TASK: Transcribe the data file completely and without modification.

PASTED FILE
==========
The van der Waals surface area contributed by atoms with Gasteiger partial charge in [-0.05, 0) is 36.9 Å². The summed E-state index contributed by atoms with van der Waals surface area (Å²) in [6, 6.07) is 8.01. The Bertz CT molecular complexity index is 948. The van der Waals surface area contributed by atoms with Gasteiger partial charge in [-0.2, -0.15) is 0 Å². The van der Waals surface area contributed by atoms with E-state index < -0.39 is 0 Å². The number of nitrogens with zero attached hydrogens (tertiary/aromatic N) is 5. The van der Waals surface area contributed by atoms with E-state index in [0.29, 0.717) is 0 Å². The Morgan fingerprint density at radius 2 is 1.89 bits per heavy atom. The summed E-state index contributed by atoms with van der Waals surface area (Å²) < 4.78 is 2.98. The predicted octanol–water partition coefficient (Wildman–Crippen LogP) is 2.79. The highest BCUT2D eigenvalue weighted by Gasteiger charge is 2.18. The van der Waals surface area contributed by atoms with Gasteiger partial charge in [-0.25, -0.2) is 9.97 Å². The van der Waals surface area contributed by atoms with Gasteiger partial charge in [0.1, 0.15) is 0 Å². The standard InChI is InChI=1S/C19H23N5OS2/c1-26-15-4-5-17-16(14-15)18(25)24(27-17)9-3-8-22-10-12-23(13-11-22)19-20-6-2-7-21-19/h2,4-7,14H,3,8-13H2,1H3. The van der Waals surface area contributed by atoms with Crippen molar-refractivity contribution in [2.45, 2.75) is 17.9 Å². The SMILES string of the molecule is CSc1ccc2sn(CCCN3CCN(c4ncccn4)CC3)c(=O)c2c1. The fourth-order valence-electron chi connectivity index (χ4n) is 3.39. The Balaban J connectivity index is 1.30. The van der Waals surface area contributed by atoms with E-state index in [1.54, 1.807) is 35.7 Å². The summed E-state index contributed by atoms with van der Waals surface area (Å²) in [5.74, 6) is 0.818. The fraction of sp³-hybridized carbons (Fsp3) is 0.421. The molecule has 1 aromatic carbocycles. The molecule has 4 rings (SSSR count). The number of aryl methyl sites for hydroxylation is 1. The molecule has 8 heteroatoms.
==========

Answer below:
The van der Waals surface area contributed by atoms with Gasteiger partial charge in [-0.05, 0) is 36.9 Å². The summed E-state index contributed by atoms with van der Waals surface area (Å²) in [6, 6.07) is 8.01. The Bertz CT molecular complexity index is 948. The van der Waals surface area contributed by atoms with Gasteiger partial charge in [-0.2, -0.15) is 0 Å². The van der Waals surface area contributed by atoms with E-state index < -0.39 is 0 Å². The number of nitrogens with zero attached hydrogens (tertiary/aromatic N) is 5. The van der Waals surface area contributed by atoms with E-state index in [0.29, 0.717) is 0 Å². The Morgan fingerprint density at radius 2 is 1.89 bits per heavy atom. The summed E-state index contributed by atoms with van der Waals surface area (Å²) < 4.78 is 2.98. The predicted octanol–water partition coefficient (Wildman–Crippen LogP) is 2.79. The highest BCUT2D eigenvalue weighted by Gasteiger charge is 2.18. The van der Waals surface area contributed by atoms with Gasteiger partial charge in [-0.25, -0.2) is 9.97 Å². The van der Waals surface area contributed by atoms with Gasteiger partial charge in [0.1, 0.15) is 0 Å². The standard InChI is InChI=1S/C19H23N5OS2/c1-26-15-4-5-17-16(14-15)18(25)24(27-17)9-3-8-22-10-12-23(13-11-22)19-20-6-2-7-21-19/h2,4-7,14H,3,8-13H2,1H3. The van der Waals surface area contributed by atoms with Crippen molar-refractivity contribution in [2.45, 2.75) is 17.9 Å². The SMILES string of the molecule is CSc1ccc2sn(CCCN3CCN(c4ncccn4)CC3)c(=O)c2c1. The fourth-order valence-electron chi connectivity index (χ4n) is 3.39. The Balaban J connectivity index is 1.30. The van der Waals surface area contributed by atoms with E-state index in [1.54, 1.807) is 35.7 Å². The summed E-state index contributed by atoms with van der Waals surface area (Å²) in [5.74, 6) is 0.818. The fraction of sp³-hybridized carbons (Fsp3) is 0.421. The molecule has 1 aromatic carbocycles. The molecule has 4 rings (SSSR count). The number of aryl methyl sites for hydroxylation is 1. The molecule has 8 heteroatoms.